Zitieren als:
EGMR, Urteil vom 27.10.2005 - 32231/02 - M8137
Schlagwörter: Ausweisung, Schutz von Ehe und Familie, Europäische Menschenrechtskonvention, EMRK, Straftäter, Abwägung, Sperrwirkung, Befristung
Normen: EMRK Art. 8; AuslG § 47 Abs. 2; AuslG § 8 Abs. 2

53. The Court notes that it was common ground between the parties that the expulsion order against the applicant constituted an interference with his right to respect for his family life, as guaranteed by Article 8 § 1 of the Convention. The Court endorses this assessment. The Court further finds that the interference was in accordance with the law and pursued legitimate aims, namely public safety and the prevention of disorder or crime, within the meaning of Article 8 § 2 of the Convention.

54. It remains to be determined whether the interference was "necessary in a democratic society", that is to say justified by a pressing social need and, in particular, proportionate to the legitimate aim pursued. The Court reiterates that it is for the Contracting States to maintain public order, in particular by exercising their right, as a matter of well-established international law and subject to their treaty obligations, to control the entry and residence of aliens. To that end they have the power to deport aliens convicted of criminal offences. However, their decisions in this field must, in so far as they may interfere with a right protected under § 1 of Article 8, be necessary in a democratic society, that is to say justified by a pressing social need and, in particular, proportionate to the legitimate aim pursued (see Dalia v. France, judgment of 19 February 1998, Reports of Judgments and Decisions 1998-I, p. 91, § 52; Mehemi v. France, judgment of 26 September 1997, Reports 1997-VI, p. 1971, § 34; and Boultif v. Switzerland, no. 54273/00, § 46, ECHR 2001-IX).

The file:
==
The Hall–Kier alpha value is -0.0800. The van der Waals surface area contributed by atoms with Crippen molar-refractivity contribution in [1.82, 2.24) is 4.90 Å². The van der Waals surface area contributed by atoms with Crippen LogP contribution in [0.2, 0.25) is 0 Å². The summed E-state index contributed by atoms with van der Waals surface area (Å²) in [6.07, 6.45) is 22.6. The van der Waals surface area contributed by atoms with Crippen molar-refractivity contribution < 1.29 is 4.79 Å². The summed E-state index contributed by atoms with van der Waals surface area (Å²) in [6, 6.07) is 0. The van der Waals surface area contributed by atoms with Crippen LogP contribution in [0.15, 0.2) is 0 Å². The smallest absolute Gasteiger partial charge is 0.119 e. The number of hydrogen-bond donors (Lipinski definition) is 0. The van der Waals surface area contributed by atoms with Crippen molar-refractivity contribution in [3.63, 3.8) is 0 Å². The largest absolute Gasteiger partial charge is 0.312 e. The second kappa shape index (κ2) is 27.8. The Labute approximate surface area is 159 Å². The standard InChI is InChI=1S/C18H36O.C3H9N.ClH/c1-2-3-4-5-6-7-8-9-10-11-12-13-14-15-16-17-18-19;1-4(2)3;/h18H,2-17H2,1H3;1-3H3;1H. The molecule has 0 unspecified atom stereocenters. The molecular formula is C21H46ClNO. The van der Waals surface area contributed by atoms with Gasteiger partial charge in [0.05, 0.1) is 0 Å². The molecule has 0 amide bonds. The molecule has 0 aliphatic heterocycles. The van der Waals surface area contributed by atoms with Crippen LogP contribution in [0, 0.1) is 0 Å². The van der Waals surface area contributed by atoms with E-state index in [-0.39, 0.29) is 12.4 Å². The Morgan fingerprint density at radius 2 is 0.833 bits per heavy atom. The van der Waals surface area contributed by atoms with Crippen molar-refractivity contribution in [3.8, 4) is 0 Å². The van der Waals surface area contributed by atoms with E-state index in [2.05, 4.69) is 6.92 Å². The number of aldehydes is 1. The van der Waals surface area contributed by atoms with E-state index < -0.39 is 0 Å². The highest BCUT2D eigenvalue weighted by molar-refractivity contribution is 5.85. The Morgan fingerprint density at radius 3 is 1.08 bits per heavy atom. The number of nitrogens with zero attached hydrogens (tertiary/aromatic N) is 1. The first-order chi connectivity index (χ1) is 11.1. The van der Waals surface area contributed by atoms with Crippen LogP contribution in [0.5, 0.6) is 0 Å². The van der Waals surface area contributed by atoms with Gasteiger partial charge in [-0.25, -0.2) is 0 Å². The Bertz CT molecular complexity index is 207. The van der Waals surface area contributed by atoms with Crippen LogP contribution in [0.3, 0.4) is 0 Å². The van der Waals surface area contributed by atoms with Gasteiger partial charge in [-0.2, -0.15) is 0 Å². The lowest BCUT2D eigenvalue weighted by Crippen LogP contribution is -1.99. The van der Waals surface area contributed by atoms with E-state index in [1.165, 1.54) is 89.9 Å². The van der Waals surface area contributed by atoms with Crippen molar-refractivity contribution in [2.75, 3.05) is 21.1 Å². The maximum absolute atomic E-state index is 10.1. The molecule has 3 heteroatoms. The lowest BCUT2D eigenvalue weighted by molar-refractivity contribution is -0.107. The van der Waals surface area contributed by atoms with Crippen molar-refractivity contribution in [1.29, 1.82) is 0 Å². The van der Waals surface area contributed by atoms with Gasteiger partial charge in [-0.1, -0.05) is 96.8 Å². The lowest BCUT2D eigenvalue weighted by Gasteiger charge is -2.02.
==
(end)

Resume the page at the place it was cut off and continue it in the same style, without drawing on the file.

55. Therefore, the Court’s task consists in ascertaining whether the expulsion order in the circumstances of the present case struck a fair balance between the relevant interests, namely the applicant’s right to respect for his family life, on the one hand, and the interests of public safety and the prevention of disorder and crime, on the other.

56. The Court notes that the applicant is not a so-called "second generation immigrant" as he first entered Germany at the age of ten. Given the relatively young age at which he arrived, the Court will nevertheless assess the necessity of the interference by applying criteria which are similar to those it usually applies in cases of second generation immigrants (see Radovanovic v. Austria, no. 42703/98, § 33, 22 April 2004; Üner v. the Netherlands, no. 46410/99, § 40, 5 July 2005).